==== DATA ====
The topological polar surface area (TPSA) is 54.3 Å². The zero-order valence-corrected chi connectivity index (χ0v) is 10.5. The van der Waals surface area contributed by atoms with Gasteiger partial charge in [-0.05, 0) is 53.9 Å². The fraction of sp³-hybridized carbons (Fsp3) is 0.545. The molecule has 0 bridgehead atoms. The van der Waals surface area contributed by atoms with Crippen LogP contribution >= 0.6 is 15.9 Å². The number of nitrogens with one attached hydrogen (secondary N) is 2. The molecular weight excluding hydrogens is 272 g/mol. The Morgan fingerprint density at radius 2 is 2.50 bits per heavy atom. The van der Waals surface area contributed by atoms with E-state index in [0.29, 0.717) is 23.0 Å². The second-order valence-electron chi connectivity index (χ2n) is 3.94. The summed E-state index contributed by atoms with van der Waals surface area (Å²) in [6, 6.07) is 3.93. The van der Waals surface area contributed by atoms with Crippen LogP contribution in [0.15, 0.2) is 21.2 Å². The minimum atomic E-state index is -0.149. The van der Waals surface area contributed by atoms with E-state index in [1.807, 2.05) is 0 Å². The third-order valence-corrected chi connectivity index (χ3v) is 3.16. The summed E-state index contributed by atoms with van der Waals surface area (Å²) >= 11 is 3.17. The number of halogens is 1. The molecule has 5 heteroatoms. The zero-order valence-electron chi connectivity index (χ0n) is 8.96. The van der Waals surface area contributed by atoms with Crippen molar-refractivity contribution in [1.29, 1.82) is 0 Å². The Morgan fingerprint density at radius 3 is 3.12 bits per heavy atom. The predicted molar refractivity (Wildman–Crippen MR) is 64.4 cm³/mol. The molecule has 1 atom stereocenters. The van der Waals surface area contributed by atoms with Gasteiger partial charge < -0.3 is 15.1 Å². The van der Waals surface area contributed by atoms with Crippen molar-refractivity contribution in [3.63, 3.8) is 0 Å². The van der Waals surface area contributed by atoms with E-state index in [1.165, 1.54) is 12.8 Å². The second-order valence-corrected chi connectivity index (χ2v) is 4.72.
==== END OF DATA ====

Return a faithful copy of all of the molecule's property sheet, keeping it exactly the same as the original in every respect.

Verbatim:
The topological polar surface area (TPSA) is 54.3 Å². The zero-order valence-corrected chi connectivity index (χ0v) is 10.5. The van der Waals surface area contributed by atoms with Gasteiger partial charge in [-0.05, 0) is 53.9 Å². The fraction of sp³-hybridized carbons (Fsp3) is 0.545. The molecule has 0 bridgehead atoms. The van der Waals surface area contributed by atoms with Crippen LogP contribution >= 0.6 is 15.9 Å². The number of nitrogens with one attached hydrogen (secondary N) is 2. The molecular weight excluding hydrogens is 272 g/mol. The Morgan fingerprint density at radius 2 is 2.50 bits per heavy atom. The van der Waals surface area contributed by atoms with E-state index in [0.29, 0.717) is 23.0 Å². The second-order valence-electron chi connectivity index (χ2n) is 3.94. The summed E-state index contributed by atoms with van der Waals surface area (Å²) in [6, 6.07) is 3.93. The van der Waals surface area contributed by atoms with Crippen LogP contribution in [0.15, 0.2) is 21.2 Å². The minimum atomic E-state index is -0.149. The van der Waals surface area contributed by atoms with E-state index in [1.807, 2.05) is 0 Å². The third-order valence-corrected chi connectivity index (χ3v) is 3.16. The summed E-state index contributed by atoms with van der Waals surface area (Å²) >= 11 is 3.17. The number of halogens is 1. The molecule has 5 heteroatoms. The zero-order valence-electron chi connectivity index (χ0n) is 8.96. The van der Waals surface area contributed by atoms with Crippen molar-refractivity contribution in [1.29, 1.82) is 0 Å². The Morgan fingerprint density at radius 3 is 3.12 bits per heavy atom. The predicted molar refractivity (Wildman–Crippen MR) is 64.4 cm³/mol. The molecule has 1 atom stereocenters. The van der Waals surface area contributed by atoms with Gasteiger partial charge < -0.3 is 15.1 Å². The van der Waals surface area contributed by atoms with Crippen molar-refractivity contribution in [3.63, 3.8) is 0 Å². The van der Waals surface area contributed by atoms with E-state index in [1.165, 1.54) is 12.8 Å². The second-order valence-corrected chi connectivity index (χ2v) is 4.72.